The painting by Pictou artist David MacIntosh shows the 90-ton iron-hull schooner James William, built in New Glasgow 109 years ago, only to run aground near Richibucto in New Brunswick on Oct. 14, 1913.
“It’s significant because it’s a depiction of the history of New Glasgow and shipbuilding is a very important part of our history, so what a beautiful depiction,” said Dicks.
During its short life, the James William was reportedly the only ship of its kind built on Canada’s east coast, before its final journey from Digby to Annapolis.
The painting itself shows the James William sailing along the East River straight through its hometown.
MacIntosh himself was commissioned by the town for his new paintings after previously creating a series of historical paintings as part of the Downtown Revitalization Plan.
“David met with us several months ago and we discussed a commemorative painting that reflects the shipbuilding history of our town,” said Dicks.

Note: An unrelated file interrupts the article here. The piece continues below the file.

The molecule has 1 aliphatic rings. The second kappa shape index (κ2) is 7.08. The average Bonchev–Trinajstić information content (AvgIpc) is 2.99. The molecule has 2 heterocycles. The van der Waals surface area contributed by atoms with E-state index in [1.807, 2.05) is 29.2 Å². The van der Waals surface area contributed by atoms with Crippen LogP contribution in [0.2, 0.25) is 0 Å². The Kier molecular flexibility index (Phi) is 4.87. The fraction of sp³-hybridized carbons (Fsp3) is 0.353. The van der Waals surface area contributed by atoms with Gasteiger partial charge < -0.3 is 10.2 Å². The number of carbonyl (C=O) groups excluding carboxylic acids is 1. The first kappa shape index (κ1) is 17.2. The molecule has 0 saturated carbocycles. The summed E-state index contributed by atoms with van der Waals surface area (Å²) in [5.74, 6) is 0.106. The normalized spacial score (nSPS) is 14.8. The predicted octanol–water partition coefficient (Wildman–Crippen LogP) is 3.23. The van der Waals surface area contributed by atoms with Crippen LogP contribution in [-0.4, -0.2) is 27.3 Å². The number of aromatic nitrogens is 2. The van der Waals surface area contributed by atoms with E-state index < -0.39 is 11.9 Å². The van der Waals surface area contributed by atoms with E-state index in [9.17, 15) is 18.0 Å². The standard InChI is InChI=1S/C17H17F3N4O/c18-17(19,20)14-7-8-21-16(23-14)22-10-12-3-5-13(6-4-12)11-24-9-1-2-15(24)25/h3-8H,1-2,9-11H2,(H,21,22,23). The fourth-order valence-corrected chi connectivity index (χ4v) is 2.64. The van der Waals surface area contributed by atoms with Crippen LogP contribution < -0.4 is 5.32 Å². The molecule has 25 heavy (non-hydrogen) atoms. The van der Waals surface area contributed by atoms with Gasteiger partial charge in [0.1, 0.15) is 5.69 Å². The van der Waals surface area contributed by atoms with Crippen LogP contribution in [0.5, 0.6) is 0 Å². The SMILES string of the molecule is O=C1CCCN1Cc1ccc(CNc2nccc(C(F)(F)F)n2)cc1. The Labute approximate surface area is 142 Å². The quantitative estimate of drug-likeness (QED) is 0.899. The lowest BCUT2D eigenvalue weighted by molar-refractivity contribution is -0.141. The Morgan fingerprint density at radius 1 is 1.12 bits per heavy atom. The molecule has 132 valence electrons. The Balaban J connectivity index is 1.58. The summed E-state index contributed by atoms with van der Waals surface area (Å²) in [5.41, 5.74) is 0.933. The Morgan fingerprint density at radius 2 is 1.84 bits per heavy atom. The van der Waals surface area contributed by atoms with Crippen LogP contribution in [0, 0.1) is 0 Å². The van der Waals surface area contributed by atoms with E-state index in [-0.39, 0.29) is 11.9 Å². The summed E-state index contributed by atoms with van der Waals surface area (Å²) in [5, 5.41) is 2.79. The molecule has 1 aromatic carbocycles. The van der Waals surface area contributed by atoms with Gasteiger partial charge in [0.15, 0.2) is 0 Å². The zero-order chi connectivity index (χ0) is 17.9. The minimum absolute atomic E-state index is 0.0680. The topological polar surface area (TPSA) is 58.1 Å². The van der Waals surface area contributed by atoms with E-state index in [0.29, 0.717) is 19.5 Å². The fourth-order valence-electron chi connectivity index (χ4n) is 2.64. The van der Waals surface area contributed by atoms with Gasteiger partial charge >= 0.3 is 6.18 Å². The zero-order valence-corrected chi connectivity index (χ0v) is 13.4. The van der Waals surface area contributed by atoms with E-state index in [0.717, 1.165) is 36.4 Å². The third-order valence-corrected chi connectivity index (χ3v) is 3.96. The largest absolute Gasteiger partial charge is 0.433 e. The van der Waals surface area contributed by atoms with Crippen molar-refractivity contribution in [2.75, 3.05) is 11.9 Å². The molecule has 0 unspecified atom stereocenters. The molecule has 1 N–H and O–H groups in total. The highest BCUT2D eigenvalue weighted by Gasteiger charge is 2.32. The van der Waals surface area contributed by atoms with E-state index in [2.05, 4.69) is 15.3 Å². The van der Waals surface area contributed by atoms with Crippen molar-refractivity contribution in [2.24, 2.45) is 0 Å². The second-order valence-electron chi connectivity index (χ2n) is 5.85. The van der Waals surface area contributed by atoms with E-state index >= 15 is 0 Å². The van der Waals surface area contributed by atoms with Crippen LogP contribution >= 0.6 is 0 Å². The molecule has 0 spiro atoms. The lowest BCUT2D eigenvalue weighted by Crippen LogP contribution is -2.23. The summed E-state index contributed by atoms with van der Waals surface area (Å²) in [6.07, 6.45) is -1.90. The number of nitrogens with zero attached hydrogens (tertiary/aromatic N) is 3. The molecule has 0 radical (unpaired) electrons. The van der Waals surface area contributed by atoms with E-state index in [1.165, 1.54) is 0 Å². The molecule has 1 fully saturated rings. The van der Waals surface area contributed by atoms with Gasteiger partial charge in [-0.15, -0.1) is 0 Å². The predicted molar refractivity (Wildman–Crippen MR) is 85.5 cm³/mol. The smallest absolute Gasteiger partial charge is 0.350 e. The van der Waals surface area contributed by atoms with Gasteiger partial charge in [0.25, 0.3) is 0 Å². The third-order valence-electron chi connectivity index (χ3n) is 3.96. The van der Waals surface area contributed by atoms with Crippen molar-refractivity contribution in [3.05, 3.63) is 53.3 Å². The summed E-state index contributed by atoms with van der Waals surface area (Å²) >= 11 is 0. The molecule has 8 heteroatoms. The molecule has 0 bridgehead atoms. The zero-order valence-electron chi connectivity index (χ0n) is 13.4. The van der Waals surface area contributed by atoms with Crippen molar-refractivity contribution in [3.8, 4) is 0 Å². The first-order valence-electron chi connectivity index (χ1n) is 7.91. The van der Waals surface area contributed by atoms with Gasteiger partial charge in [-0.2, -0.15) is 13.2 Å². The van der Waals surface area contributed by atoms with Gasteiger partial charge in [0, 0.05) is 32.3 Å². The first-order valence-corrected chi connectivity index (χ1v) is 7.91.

A self-taught artist, Macintosh’s main inspiration is the early work of European artists, with a focus on romantic realism.
His work has been featured on three Canadian Wildlife Conservation stamps, but he typically focuses on landscapes, seascapes and portraits. His paintings are displayed in museums and government buildings including inside the Town of New Glasgow offices.
“He has work in numerous private and corporate collections across North America,” said Dicks.
The town partnered with the New Glasgow Riverfront Jubilee to receive $30,000 from the province for the Canada 150 celebrations in 2017.
MacIntosh himself was unable to make it to the unveiling due to a family commitment.